Headline, May26, 2014



JUST as President Barrack Obama knows, and relishes, -all those lovely memories: That one of the main reasons of his electoral success was his:

Brilliantly effective deployment of young e-communicators. Their tireless use of blogs and social-networking sites helped to generate excitement, collect money, get the vote out and raise political consciousness in America as a whole.

Pakistan's super son, politician Imran Khan, intuitively knew what to do, -in the last elections-  but  missed out on some elements of a winning  e-strategy. For now, this too, is as good a time as any,  for him to get a twinkle in his eye, and sort things out?!

For President Barrack Obama and Imran Khan  -winning or losing-  all that happened was a landmark in the political history of the Internet. For the transforming  -and at best, liberating-  effects of modern communications have been even:

More dramatic in societies that are poorer and harsher than America: countries were authoritarian regimes, utter nonsense, rigid mores had until recently given ''the great heroes of the world''  -the youngsters, The Students-  little room for manoeuvre.

But in fullness of time the world clicks away, every moment for change. Spearheaded by the Students of the World : !WOW!

It is in this lifting sweep that I revert to the master post on Hulu: 

It therefore appears that Mr Kilar has, in effect, answered a lot of the questions. He contemplated user-generated content, then decided that  ''the world didn't need yet another''   YouTube; so  Hulu has only professional content, and advertisers love it.

He also talked with his bosses at NBC Universal and Fox and agreed that aggregating the content of many was  ''something potentially much larger'' then piping out the videos of just two. Hulu now offers content from hundreds of partners.

Mr Kilar also bet on streaming via the web, rather than letting users download. Rivals such as Joost have made the same choice. Films and TV differ from music, says Mike Volpi, Joost's boss, in that people usually watch a show only once but listen to a song again and again.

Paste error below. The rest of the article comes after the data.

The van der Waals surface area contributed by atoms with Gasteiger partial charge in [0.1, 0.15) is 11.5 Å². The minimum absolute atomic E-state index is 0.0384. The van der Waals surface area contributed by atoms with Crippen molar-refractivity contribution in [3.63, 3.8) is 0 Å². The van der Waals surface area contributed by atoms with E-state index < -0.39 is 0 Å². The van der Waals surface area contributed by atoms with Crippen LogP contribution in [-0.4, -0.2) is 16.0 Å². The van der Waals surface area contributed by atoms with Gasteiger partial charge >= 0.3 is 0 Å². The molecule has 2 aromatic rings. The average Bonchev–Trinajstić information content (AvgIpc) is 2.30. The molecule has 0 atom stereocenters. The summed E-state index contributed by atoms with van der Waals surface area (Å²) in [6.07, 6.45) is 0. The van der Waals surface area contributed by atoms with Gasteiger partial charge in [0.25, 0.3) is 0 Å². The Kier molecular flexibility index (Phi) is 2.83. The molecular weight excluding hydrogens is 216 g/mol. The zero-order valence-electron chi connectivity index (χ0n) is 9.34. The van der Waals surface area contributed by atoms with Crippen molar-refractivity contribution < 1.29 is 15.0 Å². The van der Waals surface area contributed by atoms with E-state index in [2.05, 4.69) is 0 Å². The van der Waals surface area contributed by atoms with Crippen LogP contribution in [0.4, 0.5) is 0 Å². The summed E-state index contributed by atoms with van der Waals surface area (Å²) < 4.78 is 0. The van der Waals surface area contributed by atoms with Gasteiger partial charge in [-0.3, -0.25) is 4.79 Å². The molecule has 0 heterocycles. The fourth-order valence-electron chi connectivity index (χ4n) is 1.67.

There is a place for Apple's model of downloading and buying videos -children, for example, like to watch the same TV programme many times  -but the market is likely to be smaller.

Mr Kilar was early to choose the right way of streaming video: through the browser, with a simple and sleek design. YouTube is cluttered. And the service should be easy to use that  ''my mother would be proficient on it in 15 seconds or less with no help from me.''

Accordingly, he decided against making user download a special piece of software, which would not have ''passed the mom test.'' This turned out to be correct. Joost started by offering video through its own software application, but lost out to Hulu and did an about-face.

In 2009, January, it discontinued its downloadable application and began streaming only through the browser. This late conversion was Joost's  ''biggest flaw'', says IBB's Mr Shahid Khan, and now leaves it far behind.   

The browser-based approach favours streaming rather than downloads, but that does not mean that the paid-for download model is dead. Mr Shahid Khan thinks that some viewers will want to own content, and that may become a premium option on free services such as Hulu.

But the bigger lesson from Hulu's success is that supporting streamed video with advertising, rather than charging for downloads, turns out to work very well. Hulu's ads are few and short, with a subtle countdown timer that makes them even more bearable.

In some cases viewers can choose which ad to watch, so it is more likely to be relevant to their interests. And people tend to remember the advertisements they seen on Hulu much better than they recall television ads, says Mr Kilar, so advertisers are pleased.

It is too early to declare Hulu  the winner. ''It has done a very good job,'' admitted Joost's Mr Volpi,  -some years ago-, but ''the die has not been cast yet.''

Shahid Khan thinks Amazon's offering may become more compelling, and that TV.com, formerly a provider of television listings and now a streaming site owned by CBS, may yet come from behind. But for the moment it appears that YouTube proved that people would:

Watch videos online   -whereas Hulu is proving that advertisers would foot the bill.

With respectful dedication to all the Students of the world. See Ya all on !WOW! World Students Society Computers-Internet-Wireless:

'''Destination : Honour '''

Good Night & God Bless!

SAM Daily Times - the Voice of the Voiceless


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